- The Journal of Continuing Education in Nursing
- June 2012 - Volume 43 · Issue 6: 261-266
Using existing gold standard structures to manage “handover” was a conceptual communication challenge for nurses involved in critically important shift-to-shift transitions in this study, which was conducted at a Central Coast California District Hospital. An extensive body of literature identifies poor communication as jeopardizing patient safety, quality, and continuity of care. Researchers who used the prevailing structures, Situation-Background-Assessment-Recommendation (SBAR), used by the World Health Organization (WHO), and the Communication During Patient Handover (CDPH), sanctioned by The Joint Commission (TJC), had difficulty categorizing content described by nurses as necessary to the delivery of competent care. This article describes a study that resulted in an alternative structure for handover, D-BANQ, which aligns with prevailing WHO-SBAR and TJC-CDPH handover structures and provides an easy-to-follow chronological format for the content that nurses identified as necessary to communicate during this important nursing activity.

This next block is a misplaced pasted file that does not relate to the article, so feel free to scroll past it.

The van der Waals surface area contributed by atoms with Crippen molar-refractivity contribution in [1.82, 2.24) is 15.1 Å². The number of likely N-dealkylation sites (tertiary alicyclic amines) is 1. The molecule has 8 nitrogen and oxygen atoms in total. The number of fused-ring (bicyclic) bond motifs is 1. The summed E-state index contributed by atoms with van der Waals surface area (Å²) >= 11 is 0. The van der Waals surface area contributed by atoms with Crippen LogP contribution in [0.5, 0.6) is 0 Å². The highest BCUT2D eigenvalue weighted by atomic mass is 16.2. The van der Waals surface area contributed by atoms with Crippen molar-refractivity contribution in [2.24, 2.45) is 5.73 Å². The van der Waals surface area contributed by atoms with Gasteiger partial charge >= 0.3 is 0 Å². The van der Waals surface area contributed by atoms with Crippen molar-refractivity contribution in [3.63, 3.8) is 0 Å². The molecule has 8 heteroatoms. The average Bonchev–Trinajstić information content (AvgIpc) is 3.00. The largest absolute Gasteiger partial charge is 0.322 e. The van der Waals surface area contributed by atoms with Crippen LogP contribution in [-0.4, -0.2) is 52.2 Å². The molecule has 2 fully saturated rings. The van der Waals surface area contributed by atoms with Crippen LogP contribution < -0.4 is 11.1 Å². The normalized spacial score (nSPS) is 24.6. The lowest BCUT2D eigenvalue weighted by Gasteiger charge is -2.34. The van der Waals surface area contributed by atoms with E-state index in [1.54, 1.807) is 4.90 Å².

Dr. Adams is Nurse Scientist, The Yvonne L. Munn Center for Nursing Research and The Center for Innovations in Patient Care, Massachusetts General Hospital, Boston, Massachusetts. Ms. Osborne-McKenzie is Critical Care Director, Critical Care, Salinas Valley Memorial Healthcare System, Salinas, California.
This research was supported in part by a Sigma Theta Tau Rho Chapter Research Grant and a Yvonne L. Munn Postdoctoral Fellowship Grant.
The authors thank Lynda Brandt, Susan Lee, Irene Ramirez Neumeister, Marion Rideout, and the Salinas Valley Memorial Healthcare System Handover Team for their contributions to the development of this manuscript.
Address correspondence to Jeffrey M. Adams, PhD, RN, The Yvonne L. Munn Center for Nursing Research, Massachusetts General Hospital, 275 Cambridge Street, Boston, MA 02114. E-mail: firstname.lastname@example.org
Received: September 07, 2011
Accepted: January 17, 2012
Posted Online: February 22, 2012